The first story accounts the Devī as Yoganidrā. At the end of a kalpa,[10] Nārāyaṇa was in deep sleep. Utilizing this opportunity, two demons Madhu and Kaiṭabha tried to attack and kill Brahmā.[11] Brahmā prayed to Yoganidrā,[12] to come out of Nārāyaṇa so that he could wake up. She answered his prayers by appearing and disappearing before him. Nārāyaṇa then killed the demons and rescued Brahmā. This is the conclusion of the Prathamacaritra.


This section contains the story of Mahiṣāsura, the king of the asuras or demons. He had usurped the kingdom of heaven and driven away all the devas or gods including Indra. These gods, under the leadership of Brahmā, came to Viṣṇu and Śiva and recounted their tale of woe.

After listening to their tale, both the gods became furious due to which a brilliant light emerged from their faces. Similarly, the energies of all the others devas too emerged out and merged into a huge mass of brilliant blazing light and power. This mass took the form of the goddess Durgā.

All the gods equipped her with their respective weapons. She went to Mahiṣāsura, challenged him for fight and ultimately killed him. The heavenly region was restored to the gods. The Devī Durgā promised to come to the rescue of the gods whenever they called upon her for help. This is the conclusion of the second section.


This section begins with the outrageous misdeeds of the demon brothers, Śumbha and Niśumbha. They also like Mahiṣāsura, had forcibly occupied the heavenly regions and driven away the gods. The gods prayed to the Devī, recalling her promise. She manifested herself as Kauśikī Durgā having bewitching beauty. She started roaming about the Himālayan region and got noticed by two servants of Śumbha. They informed Śumbha about her presence in his kingdom and stressed about her captivating beauty. When Śumbha sent messengers to her with a marriage proposal, she informed them of her vow taken out of ‘ignorance’ to marry only him who will conquer her in combat.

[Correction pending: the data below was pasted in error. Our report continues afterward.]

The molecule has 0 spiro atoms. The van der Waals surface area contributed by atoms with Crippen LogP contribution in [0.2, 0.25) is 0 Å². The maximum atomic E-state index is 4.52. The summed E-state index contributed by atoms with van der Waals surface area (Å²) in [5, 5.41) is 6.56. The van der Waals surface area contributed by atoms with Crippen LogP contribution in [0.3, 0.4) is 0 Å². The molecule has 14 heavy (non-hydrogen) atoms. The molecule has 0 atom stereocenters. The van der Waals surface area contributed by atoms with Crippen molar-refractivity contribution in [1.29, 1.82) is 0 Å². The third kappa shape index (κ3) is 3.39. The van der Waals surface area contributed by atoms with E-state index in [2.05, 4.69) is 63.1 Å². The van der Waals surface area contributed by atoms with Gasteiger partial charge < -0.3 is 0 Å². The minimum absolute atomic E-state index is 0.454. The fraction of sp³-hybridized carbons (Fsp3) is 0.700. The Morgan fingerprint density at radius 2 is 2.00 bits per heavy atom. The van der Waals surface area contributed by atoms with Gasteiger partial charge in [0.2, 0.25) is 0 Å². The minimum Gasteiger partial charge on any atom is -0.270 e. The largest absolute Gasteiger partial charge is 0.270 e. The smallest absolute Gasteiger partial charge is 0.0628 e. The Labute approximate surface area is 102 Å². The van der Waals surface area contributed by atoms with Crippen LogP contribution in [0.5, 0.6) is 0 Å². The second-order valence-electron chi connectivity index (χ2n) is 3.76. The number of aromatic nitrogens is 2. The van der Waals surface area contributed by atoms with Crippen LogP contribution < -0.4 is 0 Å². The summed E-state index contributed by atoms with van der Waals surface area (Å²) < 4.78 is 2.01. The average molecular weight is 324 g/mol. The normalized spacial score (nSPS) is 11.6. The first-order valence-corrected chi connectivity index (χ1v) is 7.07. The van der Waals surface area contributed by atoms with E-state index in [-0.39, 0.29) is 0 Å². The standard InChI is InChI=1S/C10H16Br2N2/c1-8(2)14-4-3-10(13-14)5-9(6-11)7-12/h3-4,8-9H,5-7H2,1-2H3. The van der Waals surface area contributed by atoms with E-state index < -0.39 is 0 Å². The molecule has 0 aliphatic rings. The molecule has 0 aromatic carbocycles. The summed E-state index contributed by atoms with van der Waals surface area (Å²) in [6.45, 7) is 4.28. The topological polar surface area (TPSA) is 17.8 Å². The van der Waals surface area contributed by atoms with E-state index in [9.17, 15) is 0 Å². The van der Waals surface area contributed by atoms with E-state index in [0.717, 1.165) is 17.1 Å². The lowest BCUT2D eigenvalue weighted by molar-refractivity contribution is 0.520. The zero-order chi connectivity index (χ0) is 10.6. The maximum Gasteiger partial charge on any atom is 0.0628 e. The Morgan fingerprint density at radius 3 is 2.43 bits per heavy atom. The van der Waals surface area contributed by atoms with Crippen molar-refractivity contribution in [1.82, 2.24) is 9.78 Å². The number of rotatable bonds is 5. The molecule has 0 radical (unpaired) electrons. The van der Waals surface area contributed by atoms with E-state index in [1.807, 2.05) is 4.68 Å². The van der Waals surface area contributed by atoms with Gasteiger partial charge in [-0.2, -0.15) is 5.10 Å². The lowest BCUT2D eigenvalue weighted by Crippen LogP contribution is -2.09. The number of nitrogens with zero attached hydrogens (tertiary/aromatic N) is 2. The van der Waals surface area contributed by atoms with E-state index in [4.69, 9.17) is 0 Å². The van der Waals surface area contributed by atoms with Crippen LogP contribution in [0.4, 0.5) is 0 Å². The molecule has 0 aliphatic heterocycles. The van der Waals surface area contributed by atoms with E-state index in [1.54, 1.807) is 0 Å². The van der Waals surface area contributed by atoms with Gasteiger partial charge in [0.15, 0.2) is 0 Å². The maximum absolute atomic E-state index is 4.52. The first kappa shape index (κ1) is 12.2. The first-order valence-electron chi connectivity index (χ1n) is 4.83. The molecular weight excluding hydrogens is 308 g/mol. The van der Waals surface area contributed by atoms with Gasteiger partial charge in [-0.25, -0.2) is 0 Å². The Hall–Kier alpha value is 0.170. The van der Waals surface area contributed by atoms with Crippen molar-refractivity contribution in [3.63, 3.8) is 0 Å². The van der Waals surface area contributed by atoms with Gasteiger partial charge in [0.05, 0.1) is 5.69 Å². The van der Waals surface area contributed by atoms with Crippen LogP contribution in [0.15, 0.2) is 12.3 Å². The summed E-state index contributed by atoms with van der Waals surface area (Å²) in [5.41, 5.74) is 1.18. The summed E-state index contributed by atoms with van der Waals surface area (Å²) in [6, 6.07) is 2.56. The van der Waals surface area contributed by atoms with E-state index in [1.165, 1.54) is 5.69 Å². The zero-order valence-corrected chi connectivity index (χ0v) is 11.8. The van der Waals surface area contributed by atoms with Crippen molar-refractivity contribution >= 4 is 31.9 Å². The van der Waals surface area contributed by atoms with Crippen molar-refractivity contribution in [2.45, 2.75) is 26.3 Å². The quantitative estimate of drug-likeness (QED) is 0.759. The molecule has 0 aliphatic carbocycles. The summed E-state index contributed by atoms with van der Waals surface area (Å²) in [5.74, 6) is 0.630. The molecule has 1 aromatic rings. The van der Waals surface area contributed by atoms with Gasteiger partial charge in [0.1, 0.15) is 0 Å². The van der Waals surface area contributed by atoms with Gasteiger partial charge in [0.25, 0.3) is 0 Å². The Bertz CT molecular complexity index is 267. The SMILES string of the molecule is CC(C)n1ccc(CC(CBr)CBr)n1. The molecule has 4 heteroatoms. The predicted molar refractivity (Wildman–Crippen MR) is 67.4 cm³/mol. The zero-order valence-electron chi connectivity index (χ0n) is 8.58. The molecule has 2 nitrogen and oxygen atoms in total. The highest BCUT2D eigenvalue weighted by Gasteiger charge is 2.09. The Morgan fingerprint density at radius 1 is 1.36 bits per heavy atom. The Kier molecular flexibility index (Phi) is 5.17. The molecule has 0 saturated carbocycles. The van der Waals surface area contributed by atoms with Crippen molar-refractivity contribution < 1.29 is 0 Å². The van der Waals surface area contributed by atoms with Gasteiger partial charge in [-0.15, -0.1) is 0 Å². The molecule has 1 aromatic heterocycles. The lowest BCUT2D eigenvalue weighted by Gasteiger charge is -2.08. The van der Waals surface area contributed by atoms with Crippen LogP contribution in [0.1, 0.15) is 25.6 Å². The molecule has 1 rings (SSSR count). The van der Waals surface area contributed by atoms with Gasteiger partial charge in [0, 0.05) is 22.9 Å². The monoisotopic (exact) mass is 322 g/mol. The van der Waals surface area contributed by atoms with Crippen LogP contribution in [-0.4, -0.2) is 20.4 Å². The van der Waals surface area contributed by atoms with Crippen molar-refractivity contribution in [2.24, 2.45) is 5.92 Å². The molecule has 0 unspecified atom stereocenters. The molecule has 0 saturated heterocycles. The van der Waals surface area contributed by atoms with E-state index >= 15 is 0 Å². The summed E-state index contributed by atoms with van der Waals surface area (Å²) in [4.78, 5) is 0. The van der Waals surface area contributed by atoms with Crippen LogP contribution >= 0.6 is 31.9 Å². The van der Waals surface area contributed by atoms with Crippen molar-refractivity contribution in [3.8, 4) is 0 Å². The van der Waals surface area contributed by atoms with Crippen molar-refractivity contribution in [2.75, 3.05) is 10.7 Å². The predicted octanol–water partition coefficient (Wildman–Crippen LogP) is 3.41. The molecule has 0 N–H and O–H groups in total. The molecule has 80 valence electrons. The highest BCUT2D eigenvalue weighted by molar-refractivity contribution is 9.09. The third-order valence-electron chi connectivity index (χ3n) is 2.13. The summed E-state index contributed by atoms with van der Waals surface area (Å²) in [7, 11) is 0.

All the attempts of Śumbha’s men, including several generals of his forces, to capture her were in vain. The Devī, with her emanations like Brahmāṇī, Nārāyaṇī, Kaumārī and others, successfully killed all the demons like Caṇḍa, Muṇda and Raktabīja. Finally, she prospered in her mission to send both Niśumbha and Śumbha to the world of Yama, the god of death. Hence she drove the great terror out of the world.

After listening to these exploits of the Devi, Suratha and Samādhi got everything they wanted, by her grace. Suratha got back his kingdom whereas Samādhi succeeded in attaining supreme knowledge.


The work contains four hymns which are exquisitely beautiful and an eminent contribution to the hymnal literature. They are:

  1. Brahmā’s hymn to Yoganidrā[13]
  2. Hymn by all the gods, led by Indra, expressing their gratefulness after Mahiṣāsura was killed by Durgā[14] This hymn is known as Indrādistuti
  3. Hymn by all the gods, on the bank of the river Gaṅgā in the Himalayas.[15] This hymn is called Aparājitāstotra
  4. Hymn by all the gods, after Śumbha and Niśumbha were killed.[16] This hymn is the famous Nārāyanī stuti